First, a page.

This study by authors including my colleague Brandon Marshall nails them. For those of you who don ' t know, pharmaceutical companies promote their products by giving physicians free meals, paying for their travel to conferences, giving them speaking fees and honoraria, consulting fees, and otherwise crossing the palm with silver. They do this because it works -- it is associated with increased prescribing of their products.It turns out the more payments they made in a U.S. county to promote opioid prescribing, the more prescriptions were written, and in turn, the more overdose deaths there were. The strongest association ...
Source: Stayin' Alive - January 25, 2019 Category: American Health Source Type: blogs

The Mysteries Surrounding Rhodes Pharmaceuticals, the Sackler Family's Second Opioid Company
 Mysteries still abound in the not so wonderful world of health care dysfunction, so, quick, the game ' s afoot...Today ' s mysteries involve beneficial ownership.  Beneficial ownership questions are important to anti-corruption campaigners.  Beneficial ownership simply refers to " anyone who enjoys the benefits of ownership of a security or property, without being on the record as being the owner. " (per Wikipedia). Concealing who really owns a company enables concealing sources of funds (as in money laundering), market power (when the owner also owns competitors), and sources of political influence, and en...
Source: Health Care Renewal - January 8, 2019 Category: Health Management Tags: anechoic effect concentration of power conflicts of interest dark money deception Donald Trump health care corruption marketing narcotics Purdue Pharma Source Type: blogs

Health IT Is In The Front Line To Try And Stem The Opioid Crisis in The US – Relevant Here Too!
This appeared last week:Providers turning to health IT to combat the opioid crisis By Marla Durben HirschPublished December 26 2018, 7:49am ESTProviders have begun to harness technology to improve their management of opioids and avoid misuse. It ’s not a moment too soon. The Centers for Disease Control and Prevention’s most recent reports, released in November, confirm that the opioid crisis is worsening. The number of drug overdose deaths in the United states in 2017 was 9.6 percent higher than in 2016. The rate of drug overdose deaths involving natural and semisynthetic opioids like oxycodone and hydrocodone has rise...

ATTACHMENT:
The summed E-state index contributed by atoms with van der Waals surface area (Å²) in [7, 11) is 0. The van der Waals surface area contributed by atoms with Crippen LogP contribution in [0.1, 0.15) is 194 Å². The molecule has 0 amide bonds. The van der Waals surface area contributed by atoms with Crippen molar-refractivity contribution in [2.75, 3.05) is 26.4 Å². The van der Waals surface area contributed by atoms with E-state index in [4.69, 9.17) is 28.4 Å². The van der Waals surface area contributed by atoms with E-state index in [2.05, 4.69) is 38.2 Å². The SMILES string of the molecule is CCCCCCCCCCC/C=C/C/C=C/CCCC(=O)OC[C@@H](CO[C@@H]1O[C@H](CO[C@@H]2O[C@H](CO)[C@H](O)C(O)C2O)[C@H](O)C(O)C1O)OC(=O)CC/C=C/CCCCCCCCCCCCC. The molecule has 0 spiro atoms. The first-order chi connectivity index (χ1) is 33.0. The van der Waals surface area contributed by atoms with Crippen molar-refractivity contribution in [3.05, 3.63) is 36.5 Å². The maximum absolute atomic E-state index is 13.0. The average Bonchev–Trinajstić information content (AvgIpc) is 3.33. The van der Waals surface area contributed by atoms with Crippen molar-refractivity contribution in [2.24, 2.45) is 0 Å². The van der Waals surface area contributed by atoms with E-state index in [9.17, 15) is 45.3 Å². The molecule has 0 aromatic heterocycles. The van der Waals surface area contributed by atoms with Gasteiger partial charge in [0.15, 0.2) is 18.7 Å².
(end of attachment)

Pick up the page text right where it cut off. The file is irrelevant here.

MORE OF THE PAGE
Source: Australian Health Information Technology - January 2, 2019 Category: Information Technology Authors: Dr David G More MB PhD Source Type: blogs

Today ’s Drug Abusers Did Not Derive From Yesterday’s Patients
We  learned last week that the 2017 drug overdose numbers reported by the US Centers for Disease Control and Prevention clearly show most opioid-related deaths are due to illicit fentanyl and heroin, while deaths due to prescription opioids have stabilized, continuing a steady trend for the past several years. I’ve encouraged using the term “Fentanyl Crisis” rather than “Opioid Crisis” to describe the situation, because it more accurately points to its cause—nonmedical users accessing drugs in the dangerous black market fueled by drug prohibition—hoping this wi ll redirect attention and lead to reforms...
Source: Cato-at-liberty - December 4, 2018 Category: American Health Authors: Jeffrey A. Singer Source Type: blogs

No Let Up On The Bad News About Overdose Deaths
The National Center for Health Statistics (NCHS) just issued  Data Brief Number 329, entitled “Drug Overdose Deaths in the United States, 1999-2017.” Drug overdose deaths reached a new record high, exceeding 70,000 deaths in 2017, a 9.6 percent increase over 2016. That figure includes all drug overdoses, including those due to cocaine, methamphetamines, and benzodiazepines. The actual breakdown according to drug category will be reported in mid-December. However,  estimates are opioid-related deaths will account for roughly 49,000 of the total overdose deaths. The big takeaways, quoting the report:-  The rate of ...
Source: Cato-at-liberty - November 29, 2018 Category: American Health Authors: Jeffrey A. Singer Source Type: blogs

Has Opioid Hysteria Risen to the Point Where Innovation Is Forbidden?